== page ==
Grias neuberthii

Krystyna Szulecka, a generous contributor to the UBC Botanical Garden Forums, posted this gorgeous photo to the UBCBG Website. The original post can be seen here and a photo of the fruit and discussion of the plant is available in this thread. Thank you Krystyna.

Lindsay Bourque writes about the tree:

Grias neuberthii, known as the piton tree, is a large tree native to the western Amazonian rainforest (Ecuador, Columbia and Peru). The waxy flowers pictured above are borne close to the ground, emerging straight out of the bark where they are easily accessible to the bees and beetles that pollinate them.

The Quechua people of the Pastaza River in Loreto, Peru, call this tree sacha mangua (meaning mango from the wild forest) and use a stem infusion as a purifying emetic to treat malaria. Grias neuberthii also demonstrates a high level of antioxidant activity and is currently being tested by food science researchers to use as a natural preservative to prevent lipid oxidation, one of the main problems that may occur in foods during processing.

Grias neuberthii

8 responses to “Grias neuberthii”

  1. Quin

    love the extremely clear details. thank you all!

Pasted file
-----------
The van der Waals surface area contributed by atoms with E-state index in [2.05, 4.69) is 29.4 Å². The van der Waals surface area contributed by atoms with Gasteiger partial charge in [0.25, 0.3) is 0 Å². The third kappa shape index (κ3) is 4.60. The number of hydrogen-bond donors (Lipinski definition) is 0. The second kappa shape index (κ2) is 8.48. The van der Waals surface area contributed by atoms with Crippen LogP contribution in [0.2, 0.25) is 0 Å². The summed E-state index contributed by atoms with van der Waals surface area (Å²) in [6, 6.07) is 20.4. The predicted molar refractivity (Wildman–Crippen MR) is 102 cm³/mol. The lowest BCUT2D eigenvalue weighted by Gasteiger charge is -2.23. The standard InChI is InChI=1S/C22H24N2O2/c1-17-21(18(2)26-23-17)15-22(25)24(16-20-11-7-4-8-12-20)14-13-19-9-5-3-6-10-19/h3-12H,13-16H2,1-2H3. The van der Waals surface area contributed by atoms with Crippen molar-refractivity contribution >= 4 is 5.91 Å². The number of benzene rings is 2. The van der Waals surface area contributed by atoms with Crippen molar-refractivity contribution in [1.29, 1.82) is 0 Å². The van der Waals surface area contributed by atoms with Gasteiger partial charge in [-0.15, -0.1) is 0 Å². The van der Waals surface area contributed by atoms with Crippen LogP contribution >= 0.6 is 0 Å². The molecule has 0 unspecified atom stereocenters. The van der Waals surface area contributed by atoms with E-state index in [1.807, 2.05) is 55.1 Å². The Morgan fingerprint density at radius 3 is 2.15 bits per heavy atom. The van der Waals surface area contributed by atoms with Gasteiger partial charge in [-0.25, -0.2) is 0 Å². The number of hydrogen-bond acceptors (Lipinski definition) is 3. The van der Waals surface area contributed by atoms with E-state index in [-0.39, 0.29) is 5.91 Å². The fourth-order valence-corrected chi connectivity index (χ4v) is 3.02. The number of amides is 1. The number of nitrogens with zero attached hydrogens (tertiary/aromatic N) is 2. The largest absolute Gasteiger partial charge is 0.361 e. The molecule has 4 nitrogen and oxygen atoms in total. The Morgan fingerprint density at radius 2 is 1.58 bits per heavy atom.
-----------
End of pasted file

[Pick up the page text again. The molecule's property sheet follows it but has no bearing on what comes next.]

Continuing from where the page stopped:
2. Dori

    That must be a great camera. You can alsmost smell/feel the flower from this wonderful picture.

  3. Suzanne

    So startling! No need for coffee this morning.

  4. James Gaither

    Wonderful photo, in all respects…

  5. Ginger

    It’s great to learn more about non-temperate families. I love the Photo of the Day!

  6. Eric La Fountaine

    I like this photo a lot too. It looks as if the flower were carved from white chocolate.

  7. elizabeth a airhart

    thank you white chocolate indeed
    daves garden has a image of the tree
    tropico has an image of the flowers
    growing on the trunk of the tree
    i do like it around here

  8. Cambree

    Wow, amazing flower. I wonder if it bears any edible fruits?
    This flower looks almost fake, like it’s made of clay!

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